I personally use a ribbon of moving averages on my charts to help me see how aggressive buyers/sellers are moving in on pull backs, but the actual trade triggers occur regardless of what is happening with the moving averages. If anything, the SMA acts as a helpful alert of when to start paying attention, but it is not a primary condition for entry.

No, you got me, entirely wrong here. I am not talking about entry. And yet, at the same time, I am talking about entry. I am talking about how the commodity behaves.
Understanding how the particular commodity or future you are trading behaves.

That is where I am at with my discussion of 9 and 18 SMA's. Not about entry or exiting a trade, specifically. But about the behavior of the commodity or future in relation to the 9 and 18 SMA's, and yes, I do think that there is a high relevance and I do think a smart trader would be aware of this relevance.

And I think many a trader could do far worse than the crossover of the 9 SMA to the 18 SMA. But It depends on the time frame you are looking at. A crossover of the 9 SMA to the 18 SMA on a two hour chart ain't a bad starting place to do some TA from. But you can dig deeper. How can one, personally, make make a better entry than the 9 crossing the 18 on a two hour chart. So dig in and figure that out. Not a bad starting place to dig in deeper with more technical analysis.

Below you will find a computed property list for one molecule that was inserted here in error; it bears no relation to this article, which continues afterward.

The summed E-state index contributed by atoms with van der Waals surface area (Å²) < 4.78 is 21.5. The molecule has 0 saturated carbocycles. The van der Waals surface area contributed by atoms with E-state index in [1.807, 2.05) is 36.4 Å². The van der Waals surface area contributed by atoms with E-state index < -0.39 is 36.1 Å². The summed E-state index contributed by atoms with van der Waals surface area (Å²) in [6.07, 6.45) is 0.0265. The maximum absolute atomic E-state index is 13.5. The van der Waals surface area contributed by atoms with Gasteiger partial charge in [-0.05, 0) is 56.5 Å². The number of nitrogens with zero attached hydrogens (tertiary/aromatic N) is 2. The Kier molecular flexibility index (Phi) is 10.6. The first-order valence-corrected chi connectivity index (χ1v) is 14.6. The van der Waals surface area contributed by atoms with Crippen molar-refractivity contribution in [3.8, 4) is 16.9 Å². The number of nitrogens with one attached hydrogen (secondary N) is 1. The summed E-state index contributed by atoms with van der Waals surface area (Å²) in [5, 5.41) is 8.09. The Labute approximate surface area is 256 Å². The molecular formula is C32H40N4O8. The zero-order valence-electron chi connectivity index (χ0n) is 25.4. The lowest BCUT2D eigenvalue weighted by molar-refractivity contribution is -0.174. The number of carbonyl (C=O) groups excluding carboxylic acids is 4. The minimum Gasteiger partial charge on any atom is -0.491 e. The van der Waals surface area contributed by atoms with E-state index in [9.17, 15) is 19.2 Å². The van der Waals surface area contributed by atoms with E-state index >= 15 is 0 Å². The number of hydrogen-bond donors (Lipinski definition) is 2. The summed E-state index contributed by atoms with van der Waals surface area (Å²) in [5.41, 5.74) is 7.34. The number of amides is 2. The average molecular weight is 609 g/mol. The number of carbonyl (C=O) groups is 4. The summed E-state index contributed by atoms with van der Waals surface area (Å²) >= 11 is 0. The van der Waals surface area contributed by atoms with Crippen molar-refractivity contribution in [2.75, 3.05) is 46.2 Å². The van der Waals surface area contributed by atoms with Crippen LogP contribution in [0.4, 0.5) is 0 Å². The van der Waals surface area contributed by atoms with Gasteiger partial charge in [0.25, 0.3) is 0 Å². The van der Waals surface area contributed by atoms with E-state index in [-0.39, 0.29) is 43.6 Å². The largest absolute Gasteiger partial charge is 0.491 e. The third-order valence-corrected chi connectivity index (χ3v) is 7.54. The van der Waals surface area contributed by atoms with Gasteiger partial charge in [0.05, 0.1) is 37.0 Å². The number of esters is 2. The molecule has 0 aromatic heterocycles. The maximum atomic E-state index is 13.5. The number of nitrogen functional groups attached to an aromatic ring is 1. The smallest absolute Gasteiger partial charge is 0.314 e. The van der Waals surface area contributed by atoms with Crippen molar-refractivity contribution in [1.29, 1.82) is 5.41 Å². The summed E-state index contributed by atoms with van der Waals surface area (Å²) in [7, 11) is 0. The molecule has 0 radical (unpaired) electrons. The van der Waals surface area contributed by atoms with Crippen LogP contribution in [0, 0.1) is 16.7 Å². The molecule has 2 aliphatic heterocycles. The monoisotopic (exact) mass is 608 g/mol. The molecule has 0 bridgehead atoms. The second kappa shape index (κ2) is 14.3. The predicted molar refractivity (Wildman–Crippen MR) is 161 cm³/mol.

For example, the low just put in on soybeans. Soybeans leading up to that low, which was right on a trend line had to cross down through the 50 MA, cross down through the 18 MA, and cross down though the 9 MA before presenting it's entry point. After hitting the low. and where the very best entry presented itself. Soybeans, then proceeded to cross upwards on both the 9 and the 18 SMA's.